It smells like summer | News, Sports, Jobs
For some, the smell of summer is that of hamburgers on the grill, wafting in the evening air between houses and across yards, ringing the mental bell of Pavlov’s dog even in the most civilized of Europe. between us. For others, it’s the smell of freshly opened lilacs, a sweet scent that the industry has tried for decades to replicate in candles, bathroom air fresheners and laundry detergents, but has failed. never quite captured in a way that elicits the accompanying sigh that signals summer. There are a hundred different scent signals, from cut grass to an approaching thunderstorm, that signify summer and make you forget any other season, at least for a few months.
The one that does it for me is garlic, and while odd, it’s not just any garlic. While others may link garlic to family fall feasts of pasta around the table with the football game in the living room, garlic in my bass-centric mind is as much a summer smell as it is. scorching beef, blooming flowers, or a freshly cut lawn. That garlicky scent, however, comes from a bag of four-inch plastic bass tubes, usually watermelon with red flakes, and whenever the zipped top of a freshly torn pouch is pulled apart, with a deep breath, I take what my set of synapses have tied to the season of summer after nearly two decades of fishing with the trademark soft plastics.
I’ve never really been a perfumer when it comes to angling, and I’m pretty sure that in the grand equation of these plastisol molded offerings, the addition of garlic is secondary in the scheme to fool the Pisces. Between looking like something edible, probably a crayfish or baitfish, with the streamlined body and waving tentacles, and also having a healthy dose of salt molded into the plastic and sprinkled on the outside, the profile and movement bait, with a supposedly more natural taste of salt is what probably generates bites. The garlic smell may be more of a characteristic for anglers rather than fish. But, interestingly, in addition to the lure, it has become a staple in my arsenal and a screaming scent tail “Summer is here, and it’s time to start casting!”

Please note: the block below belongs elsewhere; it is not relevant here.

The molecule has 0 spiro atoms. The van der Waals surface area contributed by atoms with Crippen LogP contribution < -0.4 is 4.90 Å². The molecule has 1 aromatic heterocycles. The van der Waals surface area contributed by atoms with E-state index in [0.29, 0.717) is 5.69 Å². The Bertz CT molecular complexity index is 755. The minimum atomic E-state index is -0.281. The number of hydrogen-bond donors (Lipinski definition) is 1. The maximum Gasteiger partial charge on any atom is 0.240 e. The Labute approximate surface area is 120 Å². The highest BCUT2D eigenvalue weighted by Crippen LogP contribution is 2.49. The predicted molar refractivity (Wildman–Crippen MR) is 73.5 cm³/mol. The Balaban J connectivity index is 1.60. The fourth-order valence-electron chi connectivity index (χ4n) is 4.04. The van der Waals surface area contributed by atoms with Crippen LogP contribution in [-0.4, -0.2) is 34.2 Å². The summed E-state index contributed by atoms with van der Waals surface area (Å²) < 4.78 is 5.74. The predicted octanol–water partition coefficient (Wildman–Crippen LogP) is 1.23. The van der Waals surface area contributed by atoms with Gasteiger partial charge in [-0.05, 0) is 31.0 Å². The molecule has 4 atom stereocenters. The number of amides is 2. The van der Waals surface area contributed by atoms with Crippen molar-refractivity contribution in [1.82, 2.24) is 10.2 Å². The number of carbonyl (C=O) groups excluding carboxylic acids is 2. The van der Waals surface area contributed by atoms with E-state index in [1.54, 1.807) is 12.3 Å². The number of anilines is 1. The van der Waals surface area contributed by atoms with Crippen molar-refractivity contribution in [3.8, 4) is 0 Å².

On the advice of a friend while still in school, my journey through the bass fishing learning curve was eased by these tubes, once readily available at retail in our region, but are now shrinking to the point that they are only available online. At the end of that winter, while reviewing my inventory, I placed my order and 10 pouches arrived in a white USPS box on my snowy doorstep. I couldn’t help but hastily tear open the cardboard and break the seal of a bag, just to relive the summer feeling I knew the scent inside would generate. Instantly, the pungent aroma of garlic transported me to times when I stood barefoot on the bow of my puddle jumper, cane in hand floating above a calm bay or wading through the warm shallows around a summer lakeside dock and readying a handgun for the bass. who was hiding underneath.
Our senses tell us so much and transport us to times in our lives, whether outdoors or indoors. A certain song reminds me of that summer when the fishing was great, Fridays were filled with fun around a bonfire, and now takes me back from middle age to what it was like to be young. The taste of good chocolate chip cookies makes me fall on the seat cushion of the wooden chairs in Grandma’s kitchen when I was a kid. Even a brief sighting of a lightsaber flash on TV, whether in a new streaming series or one of the older movies, puts me on the couch during a blizzard, watching so many “Star Wars” movies I could cram into a snowy day. But the smell of garlic always reminds me of summer smallmouth fishing on my home stream and largemouth on my favorite lake, surrounded by the sights, sounds and of course other pleasant smells that the season brings. Whether it’s getting ready for this weekend’s fishing trip or navigating through the misery of a long winter, it’s nice to know that I have an easy way to put myself back together. where I want to be in memory, in reality and… in our exterior.